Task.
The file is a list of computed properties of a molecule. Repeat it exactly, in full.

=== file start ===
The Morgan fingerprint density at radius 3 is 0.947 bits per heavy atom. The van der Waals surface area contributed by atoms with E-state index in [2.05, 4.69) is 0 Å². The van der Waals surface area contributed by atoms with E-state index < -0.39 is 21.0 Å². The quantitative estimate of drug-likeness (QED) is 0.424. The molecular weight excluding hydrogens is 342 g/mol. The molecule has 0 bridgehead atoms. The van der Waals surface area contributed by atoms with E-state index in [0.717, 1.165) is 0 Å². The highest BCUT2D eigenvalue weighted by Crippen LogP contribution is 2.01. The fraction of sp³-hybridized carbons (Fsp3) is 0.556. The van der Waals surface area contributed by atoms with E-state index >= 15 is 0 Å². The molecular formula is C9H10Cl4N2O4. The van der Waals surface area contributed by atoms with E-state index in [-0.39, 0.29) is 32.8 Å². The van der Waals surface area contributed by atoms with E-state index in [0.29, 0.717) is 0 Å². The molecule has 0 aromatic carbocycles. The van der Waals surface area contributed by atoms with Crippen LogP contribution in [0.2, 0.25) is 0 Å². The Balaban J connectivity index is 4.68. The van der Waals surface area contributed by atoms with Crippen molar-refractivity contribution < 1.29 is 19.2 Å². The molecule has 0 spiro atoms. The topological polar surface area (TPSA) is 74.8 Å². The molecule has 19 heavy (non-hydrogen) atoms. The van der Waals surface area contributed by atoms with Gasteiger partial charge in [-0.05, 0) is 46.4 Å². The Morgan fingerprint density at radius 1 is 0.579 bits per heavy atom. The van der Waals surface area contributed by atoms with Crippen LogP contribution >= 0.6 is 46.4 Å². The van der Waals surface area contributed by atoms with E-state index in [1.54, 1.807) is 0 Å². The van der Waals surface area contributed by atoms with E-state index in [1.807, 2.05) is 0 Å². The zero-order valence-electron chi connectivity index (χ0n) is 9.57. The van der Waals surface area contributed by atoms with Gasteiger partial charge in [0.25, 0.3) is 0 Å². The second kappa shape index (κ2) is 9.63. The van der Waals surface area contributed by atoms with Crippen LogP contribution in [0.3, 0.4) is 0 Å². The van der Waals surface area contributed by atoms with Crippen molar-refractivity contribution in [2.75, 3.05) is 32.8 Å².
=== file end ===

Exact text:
The Morgan fingerprint density at radius 3 is 0.947 bits per heavy atom. The van der Waals surface area contributed by atoms with E-state index in [2.05, 4.69) is 0 Å². The van der Waals surface area contributed by atoms with E-state index < -0.39 is 21.0 Å². The quantitative estimate of drug-likeness (QED) is 0.424. The molecular weight excluding hydrogens is 342 g/mol. The molecule has 0 bridgehead atoms. The van der Waals surface area contributed by atoms with E-state index in [0.717, 1.165) is 0 Å². The highest BCUT2D eigenvalue weighted by Crippen LogP contribution is 2.01. The fraction of sp³-hybridized carbons (Fsp3) is 0.556. The van der Waals surface area contributed by atoms with E-state index >= 15 is 0 Å². The molecular formula is C9H10Cl4N2O4. The van der Waals surface area contributed by atoms with E-state index in [-0.39, 0.29) is 32.8 Å². The van der Waals surface area contributed by atoms with E-state index in [0.29, 0.717) is 0 Å². The molecule has 0 aromatic carbocycles. The van der Waals surface area contributed by atoms with Crippen LogP contribution in [0.2, 0.25) is 0 Å². The Balaban J connectivity index is 4.68. The van der Waals surface area contributed by atoms with Crippen molar-refractivity contribution < 1.29 is 19.2 Å². The molecule has 0 spiro atoms. The topological polar surface area (TPSA) is 74.8 Å². The molecule has 19 heavy (non-hydrogen) atoms. The van der Waals surface area contributed by atoms with Gasteiger partial charge in [-0.05, 0) is 46.4 Å². The Morgan fingerprint density at radius 1 is 0.579 bits per heavy atom. The van der Waals surface area contributed by atoms with Crippen LogP contribution >= 0.6 is 46.4 Å². The van der Waals surface area contributed by atoms with E-state index in [1.54, 1.807) is 0 Å². The van der Waals surface area contributed by atoms with E-state index in [1.807, 2.05) is 0 Å². The zero-order valence-electron chi connectivity index (χ0n) is 9.57. The van der Waals surface area contributed by atoms with Gasteiger partial charge in [0.25, 0.3) is 0 Å². The second kappa shape index (κ2) is 9.63. The van der Waals surface area contributed by atoms with Crippen LogP contribution in [0.3, 0.4) is 0 Å². The van der Waals surface area contributed by atoms with Crippen molar-refractivity contribution in [2.75, 3.05) is 32.8 Å².